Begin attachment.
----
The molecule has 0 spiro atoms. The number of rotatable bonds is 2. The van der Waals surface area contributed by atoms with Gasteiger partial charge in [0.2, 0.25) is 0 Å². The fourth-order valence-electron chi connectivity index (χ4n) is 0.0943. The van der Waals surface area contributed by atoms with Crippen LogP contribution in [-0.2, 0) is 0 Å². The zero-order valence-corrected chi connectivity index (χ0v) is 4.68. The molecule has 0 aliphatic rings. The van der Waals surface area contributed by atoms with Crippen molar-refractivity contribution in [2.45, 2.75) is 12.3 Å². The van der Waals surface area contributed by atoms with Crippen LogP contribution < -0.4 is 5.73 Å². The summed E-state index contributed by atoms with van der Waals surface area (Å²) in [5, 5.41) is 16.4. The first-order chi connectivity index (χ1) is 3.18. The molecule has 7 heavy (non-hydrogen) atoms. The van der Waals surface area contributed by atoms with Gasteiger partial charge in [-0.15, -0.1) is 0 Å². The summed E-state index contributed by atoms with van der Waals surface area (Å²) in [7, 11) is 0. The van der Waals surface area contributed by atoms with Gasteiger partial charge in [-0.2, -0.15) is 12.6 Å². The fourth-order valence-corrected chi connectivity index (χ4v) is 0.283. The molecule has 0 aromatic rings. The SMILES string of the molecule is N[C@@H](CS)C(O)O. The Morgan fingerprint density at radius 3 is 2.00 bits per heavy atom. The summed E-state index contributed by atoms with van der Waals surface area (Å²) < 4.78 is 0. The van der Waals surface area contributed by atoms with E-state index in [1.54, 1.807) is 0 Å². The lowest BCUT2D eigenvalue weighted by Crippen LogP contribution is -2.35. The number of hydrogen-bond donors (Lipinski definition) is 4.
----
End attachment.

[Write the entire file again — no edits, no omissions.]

The molecule has 0 spiro atoms. The number of rotatable bonds is 2. The van der Waals surface area contributed by atoms with Gasteiger partial charge in [0.2, 0.25) is 0 Å². The fourth-order valence-electron chi connectivity index (χ4n) is 0.0943. The van der Waals surface area contributed by atoms with Crippen LogP contribution in [-0.2, 0) is 0 Å². The zero-order valence-corrected chi connectivity index (χ0v) is 4.68. The molecule has 0 aliphatic rings. The van der Waals surface area contributed by atoms with Crippen molar-refractivity contribution in [2.45, 2.75) is 12.3 Å². The van der Waals surface area contributed by atoms with Crippen LogP contribution < -0.4 is 5.73 Å². The summed E-state index contributed by atoms with van der Waals surface area (Å²) in [5, 5.41) is 16.4. The first-order chi connectivity index (χ1) is 3.18. The molecule has 7 heavy (non-hydrogen) atoms. The van der Waals surface area contributed by atoms with Gasteiger partial charge in [-0.15, -0.1) is 0 Å². The summed E-state index contributed by atoms with van der Waals surface area (Å²) in [7, 11) is 0. The van der Waals surface area contributed by atoms with Gasteiger partial charge in [-0.2, -0.15) is 12.6 Å². The fourth-order valence-corrected chi connectivity index (χ4v) is 0.283. The molecule has 0 aromatic rings. The SMILES string of the molecule is N[C@@H](CS)C(O)O. The Morgan fingerprint density at radius 3 is 2.00 bits per heavy atom. The summed E-state index contributed by atoms with van der Waals surface area (Å²) < 4.78 is 0. The van der Waals surface area contributed by atoms with E-state index in [1.54, 1.807) is 0 Å². The lowest BCUT2D eigenvalue weighted by Crippen LogP contribution is -2.35. The number of hydrogen-bond donors (Lipinski definition) is 4.